In their report, Foke van Delft and Elske Hoornenborg describe a 72-year-old Surinamese Hindustani man with diabetes, progressive abdominal pain, vomiting, shortness of breath, and watery stools without blood or mucus. He said he was chronically constipated for decades, and frequently used stimulant and osmotic laxatives.
The man’s abdomen was distended but not painful on palpation. Small bowel peristaltic movements were clearly visible from the outside in supine position (see video).
Radiography revealed a severely distended part of the colon in the right side of the abdomen, which looped in the right subphrenic space, between the liver and diaphragm. Suspecting sigmoid volvulus, the authors performed sigmoidoscopy, which revealed narrowing of the lumen with a whirl sign of the distal sigmoid colon without signs of mucosal ischemia.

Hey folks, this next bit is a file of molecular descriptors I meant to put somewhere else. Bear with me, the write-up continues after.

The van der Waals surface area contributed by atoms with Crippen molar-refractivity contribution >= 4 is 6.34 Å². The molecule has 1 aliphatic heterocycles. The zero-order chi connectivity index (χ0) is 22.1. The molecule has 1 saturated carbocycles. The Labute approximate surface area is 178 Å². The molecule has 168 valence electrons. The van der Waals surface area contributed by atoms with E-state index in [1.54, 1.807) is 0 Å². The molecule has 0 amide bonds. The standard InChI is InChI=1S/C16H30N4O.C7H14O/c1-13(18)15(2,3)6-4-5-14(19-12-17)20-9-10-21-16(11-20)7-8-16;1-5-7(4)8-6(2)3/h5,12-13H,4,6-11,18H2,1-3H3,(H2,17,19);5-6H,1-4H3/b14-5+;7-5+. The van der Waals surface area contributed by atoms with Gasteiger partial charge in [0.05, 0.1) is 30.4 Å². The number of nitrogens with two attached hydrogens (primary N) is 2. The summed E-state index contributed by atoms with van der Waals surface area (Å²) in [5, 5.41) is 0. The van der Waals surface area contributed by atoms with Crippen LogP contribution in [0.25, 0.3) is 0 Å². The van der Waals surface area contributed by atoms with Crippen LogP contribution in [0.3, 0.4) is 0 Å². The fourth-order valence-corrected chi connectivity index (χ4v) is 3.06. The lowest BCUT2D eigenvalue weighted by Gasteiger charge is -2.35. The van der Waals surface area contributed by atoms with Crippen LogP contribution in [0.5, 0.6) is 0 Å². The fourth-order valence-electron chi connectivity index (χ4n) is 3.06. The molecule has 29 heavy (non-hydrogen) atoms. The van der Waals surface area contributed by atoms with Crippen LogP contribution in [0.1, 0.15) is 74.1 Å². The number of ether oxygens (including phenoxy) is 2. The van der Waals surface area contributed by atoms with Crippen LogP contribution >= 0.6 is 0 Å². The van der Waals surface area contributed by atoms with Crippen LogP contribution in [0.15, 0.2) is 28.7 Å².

After detorsion of the twisted colon segment, a decompression catheter was placed in the transverse colon and left in place for 24 hours. By 5 days later, the patient had only slight improvement in colon distension, indicating a longstanding motility disorder. However, the patient’s clinical situation improved significantly, and peristalsis was no longer visible. He was discharged with no follow up.
van Delft and Hoornenborg explain that sigmoid volvulus is a leading cause of acute colonic obstruction in South America, Africa, Eastern Europe, and Asia. The syndrome is most frequently seen in men and the elderly, and is associated with neuropsychiatric diseases, diabetes, and Chagas disease, which is endemic in Suriname.
The authors add that this interposition of the bowel, called Chilaiditi’s sign, is generally asymptomatic. However, it can easily be mistaken for free air and can lead to unnecessary surgical procedures.